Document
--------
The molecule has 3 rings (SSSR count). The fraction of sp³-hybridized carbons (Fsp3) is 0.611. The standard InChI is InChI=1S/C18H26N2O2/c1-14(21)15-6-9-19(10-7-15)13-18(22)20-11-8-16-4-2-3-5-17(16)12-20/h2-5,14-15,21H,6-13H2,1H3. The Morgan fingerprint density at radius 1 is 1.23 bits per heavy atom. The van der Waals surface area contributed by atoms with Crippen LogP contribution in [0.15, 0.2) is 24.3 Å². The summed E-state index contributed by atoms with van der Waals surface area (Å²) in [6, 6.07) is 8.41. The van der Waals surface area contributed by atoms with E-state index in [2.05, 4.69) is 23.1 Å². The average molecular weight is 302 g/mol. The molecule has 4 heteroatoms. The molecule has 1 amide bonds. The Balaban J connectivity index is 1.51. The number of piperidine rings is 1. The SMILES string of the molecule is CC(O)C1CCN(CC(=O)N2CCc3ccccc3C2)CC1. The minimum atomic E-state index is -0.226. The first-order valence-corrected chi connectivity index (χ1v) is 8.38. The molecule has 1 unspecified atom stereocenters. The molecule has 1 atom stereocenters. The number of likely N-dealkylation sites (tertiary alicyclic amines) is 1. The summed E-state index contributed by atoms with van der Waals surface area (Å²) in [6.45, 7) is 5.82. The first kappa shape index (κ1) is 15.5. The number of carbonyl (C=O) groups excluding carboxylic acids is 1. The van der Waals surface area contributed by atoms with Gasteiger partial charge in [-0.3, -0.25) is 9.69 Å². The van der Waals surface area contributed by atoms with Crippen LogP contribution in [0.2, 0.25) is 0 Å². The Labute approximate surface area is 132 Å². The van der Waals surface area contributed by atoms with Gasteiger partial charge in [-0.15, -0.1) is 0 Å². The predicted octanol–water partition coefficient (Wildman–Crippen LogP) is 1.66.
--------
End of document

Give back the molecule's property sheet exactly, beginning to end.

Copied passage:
The molecule has 3 rings (SSSR count). The fraction of sp³-hybridized carbons (Fsp3) is 0.611. The standard InChI is InChI=1S/C18H26N2O2/c1-14(21)15-6-9-19(10-7-15)13-18(22)20-11-8-16-4-2-3-5-17(16)12-20/h2-5,14-15,21H,6-13H2,1H3. The Morgan fingerprint density at radius 1 is 1.23 bits per heavy atom. The van der Waals surface area contributed by atoms with Crippen LogP contribution in [0.15, 0.2) is 24.3 Å². The summed E-state index contributed by atoms with van der Waals surface area (Å²) in [6, 6.07) is 8.41. The van der Waals surface area contributed by atoms with E-state index in [2.05, 4.69) is 23.1 Å². The average molecular weight is 302 g/mol. The molecule has 4 heteroatoms. The molecule has 1 amide bonds. The Balaban J connectivity index is 1.51. The number of piperidine rings is 1. The SMILES string of the molecule is CC(O)C1CCN(CC(=O)N2CCc3ccccc3C2)CC1. The minimum atomic E-state index is -0.226. The first-order valence-corrected chi connectivity index (χ1v) is 8.38. The molecule has 1 unspecified atom stereocenters. The molecule has 1 atom stereocenters. The number of likely N-dealkylation sites (tertiary alicyclic amines) is 1. The summed E-state index contributed by atoms with van der Waals surface area (Å²) in [6.45, 7) is 5.82. The first kappa shape index (κ1) is 15.5. The number of carbonyl (C=O) groups excluding carboxylic acids is 1. The van der Waals surface area contributed by atoms with Gasteiger partial charge in [-0.3, -0.25) is 9.69 Å². The van der Waals surface area contributed by atoms with Crippen LogP contribution in [0.2, 0.25) is 0 Å². The Labute approximate surface area is 132 Å². The van der Waals surface area contributed by atoms with Gasteiger partial charge in [-0.15, -0.1) is 0 Å². The predicted octanol–water partition coefficient (Wildman–Crippen LogP) is 1.66.